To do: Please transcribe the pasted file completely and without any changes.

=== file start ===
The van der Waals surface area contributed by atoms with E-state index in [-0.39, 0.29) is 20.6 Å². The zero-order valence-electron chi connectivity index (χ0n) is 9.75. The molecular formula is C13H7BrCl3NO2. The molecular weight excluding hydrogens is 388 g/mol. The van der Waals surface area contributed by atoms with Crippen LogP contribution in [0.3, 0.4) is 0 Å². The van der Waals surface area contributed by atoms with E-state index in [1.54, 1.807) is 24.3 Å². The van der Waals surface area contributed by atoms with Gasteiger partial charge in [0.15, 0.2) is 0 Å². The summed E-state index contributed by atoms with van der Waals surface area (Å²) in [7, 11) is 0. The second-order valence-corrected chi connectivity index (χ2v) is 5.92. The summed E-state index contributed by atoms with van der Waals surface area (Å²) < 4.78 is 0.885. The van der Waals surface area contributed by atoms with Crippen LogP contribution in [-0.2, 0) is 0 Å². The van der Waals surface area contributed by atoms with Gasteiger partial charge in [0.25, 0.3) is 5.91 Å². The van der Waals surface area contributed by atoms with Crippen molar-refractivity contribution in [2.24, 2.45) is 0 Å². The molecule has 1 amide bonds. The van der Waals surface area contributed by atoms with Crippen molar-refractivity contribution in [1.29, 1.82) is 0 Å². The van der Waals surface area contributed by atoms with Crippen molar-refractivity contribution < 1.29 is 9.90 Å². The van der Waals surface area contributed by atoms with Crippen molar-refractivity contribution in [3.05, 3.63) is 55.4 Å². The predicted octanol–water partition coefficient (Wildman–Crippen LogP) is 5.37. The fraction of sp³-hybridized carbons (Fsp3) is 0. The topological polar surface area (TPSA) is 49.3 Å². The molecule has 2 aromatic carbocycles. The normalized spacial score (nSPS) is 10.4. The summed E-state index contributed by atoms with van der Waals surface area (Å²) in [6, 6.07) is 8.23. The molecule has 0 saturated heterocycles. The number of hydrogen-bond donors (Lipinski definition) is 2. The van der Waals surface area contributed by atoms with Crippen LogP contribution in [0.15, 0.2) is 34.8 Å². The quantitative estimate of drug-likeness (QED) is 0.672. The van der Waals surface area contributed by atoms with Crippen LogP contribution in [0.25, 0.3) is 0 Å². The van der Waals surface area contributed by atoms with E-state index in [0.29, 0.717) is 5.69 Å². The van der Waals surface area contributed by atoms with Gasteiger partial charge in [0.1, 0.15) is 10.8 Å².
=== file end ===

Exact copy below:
The van der Waals surface area contributed by atoms with E-state index in [-0.39, 0.29) is 20.6 Å². The zero-order valence-electron chi connectivity index (χ0n) is 9.75. The molecular formula is C13H7BrCl3NO2. The molecular weight excluding hydrogens is 388 g/mol. The van der Waals surface area contributed by atoms with Crippen LogP contribution in [0.3, 0.4) is 0 Å². The van der Waals surface area contributed by atoms with E-state index in [1.54, 1.807) is 24.3 Å². The van der Waals surface area contributed by atoms with Gasteiger partial charge in [0.15, 0.2) is 0 Å². The summed E-state index contributed by atoms with van der Waals surface area (Å²) in [7, 11) is 0. The second-order valence-corrected chi connectivity index (χ2v) is 5.92. The summed E-state index contributed by atoms with van der Waals surface area (Å²) < 4.78 is 0.885. The van der Waals surface area contributed by atoms with Crippen LogP contribution in [-0.2, 0) is 0 Å². The van der Waals surface area contributed by atoms with Gasteiger partial charge in [0.25, 0.3) is 5.91 Å². The van der Waals surface area contributed by atoms with Crippen molar-refractivity contribution in [2.24, 2.45) is 0 Å². The molecule has 1 amide bonds. The van der Waals surface area contributed by atoms with Crippen molar-refractivity contribution in [1.29, 1.82) is 0 Å². The van der Waals surface area contributed by atoms with Crippen molar-refractivity contribution < 1.29 is 9.90 Å². The van der Waals surface area contributed by atoms with Crippen molar-refractivity contribution in [3.05, 3.63) is 55.4 Å². The predicted octanol–water partition coefficient (Wildman–Crippen LogP) is 5.37. The fraction of sp³-hybridized carbons (Fsp3) is 0. The topological polar surface area (TPSA) is 49.3 Å². The molecule has 2 aromatic carbocycles. The normalized spacial score (nSPS) is 10.4. The summed E-state index contributed by atoms with van der Waals surface area (Å²) in [6, 6.07) is 8.23. The molecule has 0 saturated heterocycles. The number of hydrogen-bond donors (Lipinski definition) is 2. The van der Waals surface area contributed by atoms with Crippen LogP contribution in [0.15, 0.2) is 34.8 Å². The quantitative estimate of drug-likeness (QED) is 0.672. The van der Waals surface area contributed by atoms with Crippen LogP contribution in [0.25, 0.3) is 0 Å². The van der Waals surface area contributed by atoms with E-state index in [0.29, 0.717) is 5.69 Å². The van der Waals surface area contributed by atoms with Gasteiger partial charge in [0.1, 0.15) is 10.8 Å².